Hetty Dorval is Canadian author Ethel Wilson’s first novel, or novella. It was published in 1947. I came across this book on Heavenali’s blog who reviewed the Persephone edition.
The book, which is mostly set in British Columbia, tells the story of how Frankie Burnaby fell under the spell of a mysterious stranger, Hetty Dorval. The story, told in first person by Frankie herself, begins when young Frankie, an impressionable schoolgirl, meets the elegant, beautiful, and charismatic Hetty Dorval. Mrs Dorval has bought a cottage, far off any other houses, and lives there alone with a housekeeper. Hetty who tells Frankie that she doesn’t really like people visiting her, nonetheless, invites Frankie to her house, where she gives her tea and sings for her. Before Frankie leaves, Hetty makes her promise, not to tell anyone. It won’t take long until loyal Frankie gets in trouble because of this. Her parents find out and forbid her to ever visit Hetty again. They won’t tell her why but it’s clear that Hetty has a reputation.
After this initial meeting ends so abruptly, Frankie doesn’t see Hetty anymore and shortly after, Hetty moves away. But that’s not the last Frankie or the reader have heard of Mrs Dorval. Over the next years, Frankie and Hetty will cross paths several times. Every time, Frankie is a little older and every time, she sees more clearly what kind of person Hetty Dorval is. Soon there’s nothing left of the early enchantment but total disillusion.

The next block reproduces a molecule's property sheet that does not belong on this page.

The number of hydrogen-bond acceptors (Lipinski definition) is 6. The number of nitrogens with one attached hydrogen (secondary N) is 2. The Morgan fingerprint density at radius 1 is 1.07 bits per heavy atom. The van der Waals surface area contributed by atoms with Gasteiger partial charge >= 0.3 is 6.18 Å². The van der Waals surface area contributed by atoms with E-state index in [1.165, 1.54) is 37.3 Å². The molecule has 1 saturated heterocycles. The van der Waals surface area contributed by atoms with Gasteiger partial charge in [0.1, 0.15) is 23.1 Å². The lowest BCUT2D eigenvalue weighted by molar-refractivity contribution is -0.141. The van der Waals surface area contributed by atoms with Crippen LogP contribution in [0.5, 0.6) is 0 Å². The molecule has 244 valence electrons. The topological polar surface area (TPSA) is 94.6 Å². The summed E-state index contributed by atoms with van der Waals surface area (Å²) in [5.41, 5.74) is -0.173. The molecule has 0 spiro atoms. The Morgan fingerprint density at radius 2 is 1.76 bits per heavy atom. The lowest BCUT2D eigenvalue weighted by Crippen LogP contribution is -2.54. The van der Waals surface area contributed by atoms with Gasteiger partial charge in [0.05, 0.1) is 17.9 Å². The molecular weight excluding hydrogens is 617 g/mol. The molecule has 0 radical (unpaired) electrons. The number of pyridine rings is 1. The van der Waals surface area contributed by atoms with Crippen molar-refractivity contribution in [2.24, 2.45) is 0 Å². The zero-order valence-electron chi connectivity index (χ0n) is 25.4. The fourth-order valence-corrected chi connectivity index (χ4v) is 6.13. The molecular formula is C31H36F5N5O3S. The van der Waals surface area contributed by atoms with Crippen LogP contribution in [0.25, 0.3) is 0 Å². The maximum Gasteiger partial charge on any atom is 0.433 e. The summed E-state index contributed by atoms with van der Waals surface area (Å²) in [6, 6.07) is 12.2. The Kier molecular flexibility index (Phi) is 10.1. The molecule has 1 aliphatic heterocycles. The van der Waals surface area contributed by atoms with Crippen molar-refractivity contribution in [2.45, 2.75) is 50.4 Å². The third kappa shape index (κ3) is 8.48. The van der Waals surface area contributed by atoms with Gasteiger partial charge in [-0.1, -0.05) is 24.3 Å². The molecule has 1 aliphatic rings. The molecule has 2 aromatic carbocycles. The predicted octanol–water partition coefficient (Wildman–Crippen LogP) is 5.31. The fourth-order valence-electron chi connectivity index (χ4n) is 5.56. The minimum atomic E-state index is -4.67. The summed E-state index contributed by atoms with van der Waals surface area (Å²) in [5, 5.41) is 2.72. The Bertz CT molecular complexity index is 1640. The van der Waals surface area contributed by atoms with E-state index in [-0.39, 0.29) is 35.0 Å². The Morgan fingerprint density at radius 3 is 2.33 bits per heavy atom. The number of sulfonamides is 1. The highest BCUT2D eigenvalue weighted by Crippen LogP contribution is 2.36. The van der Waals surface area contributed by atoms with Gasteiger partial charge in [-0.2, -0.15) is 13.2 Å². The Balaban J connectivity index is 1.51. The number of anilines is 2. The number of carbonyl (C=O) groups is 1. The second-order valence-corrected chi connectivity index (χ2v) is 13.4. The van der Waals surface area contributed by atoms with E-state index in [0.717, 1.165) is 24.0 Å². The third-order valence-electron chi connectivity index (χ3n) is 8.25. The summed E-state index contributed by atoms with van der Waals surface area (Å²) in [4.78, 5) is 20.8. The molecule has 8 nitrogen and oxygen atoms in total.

Hetty Dorval is a short novel. It is flawed but that didn’t diminish my enjoyment. Hetty is a fascinating character. She’s a free spirit but, sadly, also painfully narcissistic. I enjoyed seeing how Frankie’s perception of her changes over the years.
What I liked the most about this short book (just over 100 pages) were the descriptions of the landscape. Most of the story takes place in British Colombia, at the confluence of the Fraser and Thompson rivers. Young Frankie is often on horseback and explores her surroundings. I had another picture of Canada in my mind. Not one where sage-covered hills abound. The way Ethel Wilson describes it is so beautiful.
Here’s a short quote that illustrates this. It’s taken form the end of the book. Hetty is speaking.
“Do you remember that mare I had in Lytton? Juniper? Wasn’t she a beauty? Sometimes when the moon was full I used to saddle Juniper and ride at night down to the Bridge, and across, and up to the Lillooet road and off into the hills. And Frankie, it was so queer and beautiful and like nothing else. Though there was nothing round you but the hills and the sage, all very still except for the sound of the river, you felt life in everything and in the moon too. All the shapes different at night. And such stars. And once in the moonlight the geese going over. I remember the shadows the moonlight made on the ground, great round sage-bushes all changed at night into something alive, and everything else silver. And once or twice the northern lights – yes, really. And the coyotes baying in the hills to the moon – all together, do you remember, Frankie, such queer high yelling as they made, on, and on, and on?” (p.105)
What also seems worth mentioning is Ethel Wilson’s knack for ominous sentences. I can’t explain this in detail as it would ruin the book but in one case, she uses it to foreshadow and in another to hint at a possible tragedy in a character’s life. The result is uncanny.
Overall this was a unique and enjoyable reading experience.